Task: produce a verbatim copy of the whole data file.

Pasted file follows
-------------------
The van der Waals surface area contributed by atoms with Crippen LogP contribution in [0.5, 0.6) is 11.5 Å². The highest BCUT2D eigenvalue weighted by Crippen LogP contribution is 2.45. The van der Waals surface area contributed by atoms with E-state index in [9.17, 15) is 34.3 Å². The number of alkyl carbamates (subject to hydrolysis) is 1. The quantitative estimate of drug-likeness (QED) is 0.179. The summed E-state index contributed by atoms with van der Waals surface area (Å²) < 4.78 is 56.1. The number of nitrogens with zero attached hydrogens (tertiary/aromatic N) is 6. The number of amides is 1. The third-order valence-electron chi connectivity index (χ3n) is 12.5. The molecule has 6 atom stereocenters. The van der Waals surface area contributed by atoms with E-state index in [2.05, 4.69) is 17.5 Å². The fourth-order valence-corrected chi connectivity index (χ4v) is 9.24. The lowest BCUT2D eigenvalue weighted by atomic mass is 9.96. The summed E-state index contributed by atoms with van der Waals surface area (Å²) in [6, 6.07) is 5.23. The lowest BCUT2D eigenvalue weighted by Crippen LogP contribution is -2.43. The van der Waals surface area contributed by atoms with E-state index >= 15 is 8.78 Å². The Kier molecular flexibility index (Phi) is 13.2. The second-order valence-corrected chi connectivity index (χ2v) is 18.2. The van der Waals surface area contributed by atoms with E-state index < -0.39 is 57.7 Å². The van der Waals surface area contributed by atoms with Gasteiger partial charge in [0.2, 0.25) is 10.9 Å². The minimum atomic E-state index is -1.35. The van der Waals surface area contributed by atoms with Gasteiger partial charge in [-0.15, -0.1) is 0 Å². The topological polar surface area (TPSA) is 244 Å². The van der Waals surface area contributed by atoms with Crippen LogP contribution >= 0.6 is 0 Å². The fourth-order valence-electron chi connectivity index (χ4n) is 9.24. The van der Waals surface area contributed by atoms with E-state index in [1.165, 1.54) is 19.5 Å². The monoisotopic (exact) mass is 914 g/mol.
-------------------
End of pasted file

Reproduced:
The van der Waals surface area contributed by atoms with Crippen LogP contribution in [0.5, 0.6) is 11.5 Å². The highest BCUT2D eigenvalue weighted by Crippen LogP contribution is 2.45. The van der Waals surface area contributed by atoms with E-state index in [9.17, 15) is 34.3 Å². The number of alkyl carbamates (subject to hydrolysis) is 1. The quantitative estimate of drug-likeness (QED) is 0.179. The summed E-state index contributed by atoms with van der Waals surface area (Å²) < 4.78 is 56.1. The number of nitrogens with zero attached hydrogens (tertiary/aromatic N) is 6. The number of amides is 1. The third-order valence-electron chi connectivity index (χ3n) is 12.5. The molecule has 6 atom stereocenters. The van der Waals surface area contributed by atoms with E-state index in [2.05, 4.69) is 17.5 Å². The fourth-order valence-corrected chi connectivity index (χ4v) is 9.24. The lowest BCUT2D eigenvalue weighted by atomic mass is 9.96. The summed E-state index contributed by atoms with van der Waals surface area (Å²) in [6, 6.07) is 5.23. The lowest BCUT2D eigenvalue weighted by Crippen LogP contribution is -2.43. The van der Waals surface area contributed by atoms with E-state index >= 15 is 8.78 Å². The Kier molecular flexibility index (Phi) is 13.2. The second-order valence-corrected chi connectivity index (χ2v) is 18.2. The van der Waals surface area contributed by atoms with E-state index < -0.39 is 57.7 Å². The van der Waals surface area contributed by atoms with Gasteiger partial charge in [0.2, 0.25) is 10.9 Å². The minimum atomic E-state index is -1.35. The van der Waals surface area contributed by atoms with Gasteiger partial charge in [-0.15, -0.1) is 0 Å². The topological polar surface area (TPSA) is 244 Å². The van der Waals surface area contributed by atoms with Crippen LogP contribution >= 0.6 is 0 Å². The fourth-order valence-electron chi connectivity index (χ4n) is 9.24. The van der Waals surface area contributed by atoms with E-state index in [1.165, 1.54) is 19.5 Å². The monoisotopic (exact) mass is 914 g/mol.